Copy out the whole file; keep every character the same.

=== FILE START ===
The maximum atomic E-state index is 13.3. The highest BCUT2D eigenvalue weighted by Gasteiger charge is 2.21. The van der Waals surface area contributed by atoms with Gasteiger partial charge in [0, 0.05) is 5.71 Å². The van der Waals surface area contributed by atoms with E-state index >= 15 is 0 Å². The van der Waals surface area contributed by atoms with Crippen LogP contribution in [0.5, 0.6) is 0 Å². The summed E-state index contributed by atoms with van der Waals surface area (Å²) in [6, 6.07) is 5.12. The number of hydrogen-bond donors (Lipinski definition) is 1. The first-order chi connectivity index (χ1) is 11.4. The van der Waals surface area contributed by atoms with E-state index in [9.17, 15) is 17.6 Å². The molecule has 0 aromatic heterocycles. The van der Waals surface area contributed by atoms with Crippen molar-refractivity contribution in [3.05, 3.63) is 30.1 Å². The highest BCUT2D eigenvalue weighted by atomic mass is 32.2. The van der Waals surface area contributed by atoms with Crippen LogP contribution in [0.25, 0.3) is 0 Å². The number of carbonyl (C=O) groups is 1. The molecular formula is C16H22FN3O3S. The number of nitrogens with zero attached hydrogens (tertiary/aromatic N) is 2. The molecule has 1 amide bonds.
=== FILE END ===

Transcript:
The maximum atomic E-state index is 13.3. The highest BCUT2D eigenvalue weighted by Gasteiger charge is 2.21. The van der Waals surface area contributed by atoms with Gasteiger partial charge in [0, 0.05) is 5.71 Å². The van der Waals surface area contributed by atoms with E-state index >= 15 is 0 Å². The van der Waals surface area contributed by atoms with Crippen LogP contribution in [0.5, 0.6) is 0 Å². The summed E-state index contributed by atoms with van der Waals surface area (Å²) in [6, 6.07) is 5.12. The number of hydrogen-bond donors (Lipinski definition) is 1. The first-order chi connectivity index (χ1) is 11.4. The van der Waals surface area contributed by atoms with E-state index in [9.17, 15) is 17.6 Å². The molecule has 0 aromatic heterocycles. The van der Waals surface area contributed by atoms with Crippen molar-refractivity contribution in [3.05, 3.63) is 30.1 Å². The highest BCUT2D eigenvalue weighted by atomic mass is 32.2. The van der Waals surface area contributed by atoms with Crippen LogP contribution in [0.25, 0.3) is 0 Å². The number of carbonyl (C=O) groups is 1. The molecular formula is C16H22FN3O3S. The number of nitrogens with zero attached hydrogens (tertiary/aromatic N) is 2. The molecule has 1 amide bonds.